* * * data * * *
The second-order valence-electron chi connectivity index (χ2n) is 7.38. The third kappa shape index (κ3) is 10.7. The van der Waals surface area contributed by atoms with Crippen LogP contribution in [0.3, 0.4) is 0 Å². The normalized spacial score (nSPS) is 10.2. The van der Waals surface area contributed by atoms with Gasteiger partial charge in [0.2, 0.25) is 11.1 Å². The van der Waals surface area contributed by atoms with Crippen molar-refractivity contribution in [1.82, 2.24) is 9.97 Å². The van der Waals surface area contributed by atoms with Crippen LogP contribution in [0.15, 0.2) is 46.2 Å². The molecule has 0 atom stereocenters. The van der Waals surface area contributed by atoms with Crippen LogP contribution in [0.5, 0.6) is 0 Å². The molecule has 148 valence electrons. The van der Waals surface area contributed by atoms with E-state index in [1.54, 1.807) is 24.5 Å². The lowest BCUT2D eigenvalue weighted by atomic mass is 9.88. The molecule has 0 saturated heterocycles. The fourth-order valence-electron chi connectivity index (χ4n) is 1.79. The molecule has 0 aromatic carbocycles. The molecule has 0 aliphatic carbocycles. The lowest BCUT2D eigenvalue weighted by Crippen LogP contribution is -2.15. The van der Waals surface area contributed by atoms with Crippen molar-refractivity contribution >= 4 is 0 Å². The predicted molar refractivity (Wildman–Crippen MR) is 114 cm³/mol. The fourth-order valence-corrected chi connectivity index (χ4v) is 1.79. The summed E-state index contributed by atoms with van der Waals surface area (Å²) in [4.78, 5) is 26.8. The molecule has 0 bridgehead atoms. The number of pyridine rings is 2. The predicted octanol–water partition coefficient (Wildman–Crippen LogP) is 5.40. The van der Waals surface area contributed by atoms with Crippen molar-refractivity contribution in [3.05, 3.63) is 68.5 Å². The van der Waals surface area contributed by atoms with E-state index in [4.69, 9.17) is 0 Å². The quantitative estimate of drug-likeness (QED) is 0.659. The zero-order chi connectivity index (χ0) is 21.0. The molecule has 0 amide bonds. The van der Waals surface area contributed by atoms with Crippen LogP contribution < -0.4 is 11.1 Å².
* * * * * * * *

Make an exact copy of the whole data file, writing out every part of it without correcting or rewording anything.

The second-order valence-electron chi connectivity index (χ2n) is 7.38. The third kappa shape index (κ3) is 10.7. The van der Waals surface area contributed by atoms with Crippen LogP contribution in [0.3, 0.4) is 0 Å². The normalized spacial score (nSPS) is 10.2. The van der Waals surface area contributed by atoms with Gasteiger partial charge in [0.2, 0.25) is 11.1 Å². The van der Waals surface area contributed by atoms with Crippen molar-refractivity contribution in [1.82, 2.24) is 9.97 Å². The van der Waals surface area contributed by atoms with Crippen LogP contribution in [0.15, 0.2) is 46.2 Å². The molecule has 0 atom stereocenters. The van der Waals surface area contributed by atoms with Crippen LogP contribution in [0.5, 0.6) is 0 Å². The molecule has 148 valence electrons. The van der Waals surface area contributed by atoms with E-state index in [1.54, 1.807) is 24.5 Å². The lowest BCUT2D eigenvalue weighted by atomic mass is 9.88. The molecule has 0 saturated heterocycles. The fourth-order valence-electron chi connectivity index (χ4n) is 1.79. The molecule has 0 aromatic carbocycles. The molecule has 0 aliphatic carbocycles. The lowest BCUT2D eigenvalue weighted by Crippen LogP contribution is -2.15. The van der Waals surface area contributed by atoms with Crippen molar-refractivity contribution >= 4 is 0 Å². The predicted molar refractivity (Wildman–Crippen MR) is 114 cm³/mol. The fourth-order valence-corrected chi connectivity index (χ4v) is 1.79. The summed E-state index contributed by atoms with van der Waals surface area (Å²) in [4.78, 5) is 26.8. The molecule has 0 bridgehead atoms. The number of pyridine rings is 2. The predicted octanol–water partition coefficient (Wildman–Crippen LogP) is 5.40. The van der Waals surface area contributed by atoms with Crippen molar-refractivity contribution in [3.05, 3.63) is 68.5 Å². The van der Waals surface area contributed by atoms with E-state index in [4.69, 9.17) is 0 Å². The quantitative estimate of drug-likeness (QED) is 0.659. The zero-order chi connectivity index (χ0) is 21.0. The molecule has 0 amide bonds. The van der Waals surface area contributed by atoms with Crippen LogP contribution < -0.4 is 11.1 Å².